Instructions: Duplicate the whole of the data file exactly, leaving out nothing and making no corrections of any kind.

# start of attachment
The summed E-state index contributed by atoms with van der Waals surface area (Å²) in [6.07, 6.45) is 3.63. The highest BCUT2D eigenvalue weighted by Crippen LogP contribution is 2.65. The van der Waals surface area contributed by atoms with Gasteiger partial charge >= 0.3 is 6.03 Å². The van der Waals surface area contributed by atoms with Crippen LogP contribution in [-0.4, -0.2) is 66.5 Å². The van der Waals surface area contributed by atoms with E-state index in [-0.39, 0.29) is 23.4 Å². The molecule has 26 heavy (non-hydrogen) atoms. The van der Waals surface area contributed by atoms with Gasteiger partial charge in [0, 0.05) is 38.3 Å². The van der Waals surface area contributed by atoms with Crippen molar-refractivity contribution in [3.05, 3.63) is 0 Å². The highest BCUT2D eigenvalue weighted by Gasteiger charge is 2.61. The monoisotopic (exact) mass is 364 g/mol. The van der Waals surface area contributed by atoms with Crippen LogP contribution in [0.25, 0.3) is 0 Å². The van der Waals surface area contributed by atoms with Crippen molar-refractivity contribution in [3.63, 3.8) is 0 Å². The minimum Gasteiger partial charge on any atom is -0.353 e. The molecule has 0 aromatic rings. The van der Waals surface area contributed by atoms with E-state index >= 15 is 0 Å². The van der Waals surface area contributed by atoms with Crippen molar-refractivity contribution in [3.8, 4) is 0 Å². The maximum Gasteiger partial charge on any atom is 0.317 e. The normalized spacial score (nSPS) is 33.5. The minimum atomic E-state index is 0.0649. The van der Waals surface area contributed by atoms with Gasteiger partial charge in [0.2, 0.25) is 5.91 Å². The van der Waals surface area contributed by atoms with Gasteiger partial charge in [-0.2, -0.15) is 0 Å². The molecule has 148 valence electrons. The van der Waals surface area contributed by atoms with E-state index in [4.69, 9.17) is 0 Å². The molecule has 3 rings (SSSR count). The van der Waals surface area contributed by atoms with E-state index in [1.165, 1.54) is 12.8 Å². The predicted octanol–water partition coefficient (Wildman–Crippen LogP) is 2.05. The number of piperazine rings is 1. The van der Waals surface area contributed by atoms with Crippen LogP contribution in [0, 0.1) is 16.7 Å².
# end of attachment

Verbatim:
The summed E-state index contributed by atoms with van der Waals surface area (Å²) in [6.07, 6.45) is 3.63. The highest BCUT2D eigenvalue weighted by Crippen LogP contribution is 2.65. The van der Waals surface area contributed by atoms with Gasteiger partial charge >= 0.3 is 6.03 Å². The van der Waals surface area contributed by atoms with Crippen LogP contribution in [-0.4, -0.2) is 66.5 Å². The van der Waals surface area contributed by atoms with E-state index in [-0.39, 0.29) is 23.4 Å². The molecule has 26 heavy (non-hydrogen) atoms. The van der Waals surface area contributed by atoms with Gasteiger partial charge in [0, 0.05) is 38.3 Å². The van der Waals surface area contributed by atoms with Crippen molar-refractivity contribution in [3.05, 3.63) is 0 Å². The highest BCUT2D eigenvalue weighted by Gasteiger charge is 2.61. The monoisotopic (exact) mass is 364 g/mol. The van der Waals surface area contributed by atoms with Crippen LogP contribution in [0.25, 0.3) is 0 Å². The van der Waals surface area contributed by atoms with Crippen molar-refractivity contribution in [3.63, 3.8) is 0 Å². The minimum Gasteiger partial charge on any atom is -0.353 e. The molecule has 0 aromatic rings. The van der Waals surface area contributed by atoms with E-state index >= 15 is 0 Å². The van der Waals surface area contributed by atoms with Crippen molar-refractivity contribution in [3.8, 4) is 0 Å². The maximum Gasteiger partial charge on any atom is 0.317 e. The normalized spacial score (nSPS) is 33.5. The minimum atomic E-state index is 0.0649. The van der Waals surface area contributed by atoms with Gasteiger partial charge in [0.2, 0.25) is 5.91 Å². The van der Waals surface area contributed by atoms with Gasteiger partial charge in [-0.2, -0.15) is 0 Å². The molecule has 148 valence electrons. The van der Waals surface area contributed by atoms with E-state index in [4.69, 9.17) is 0 Å². The molecule has 3 rings (SSSR count). The van der Waals surface area contributed by atoms with E-state index in [1.165, 1.54) is 12.8 Å². The predicted octanol–water partition coefficient (Wildman–Crippen LogP) is 2.05. The number of piperazine rings is 1. The van der Waals surface area contributed by atoms with Crippen LogP contribution in [0, 0.1) is 16.7 Å².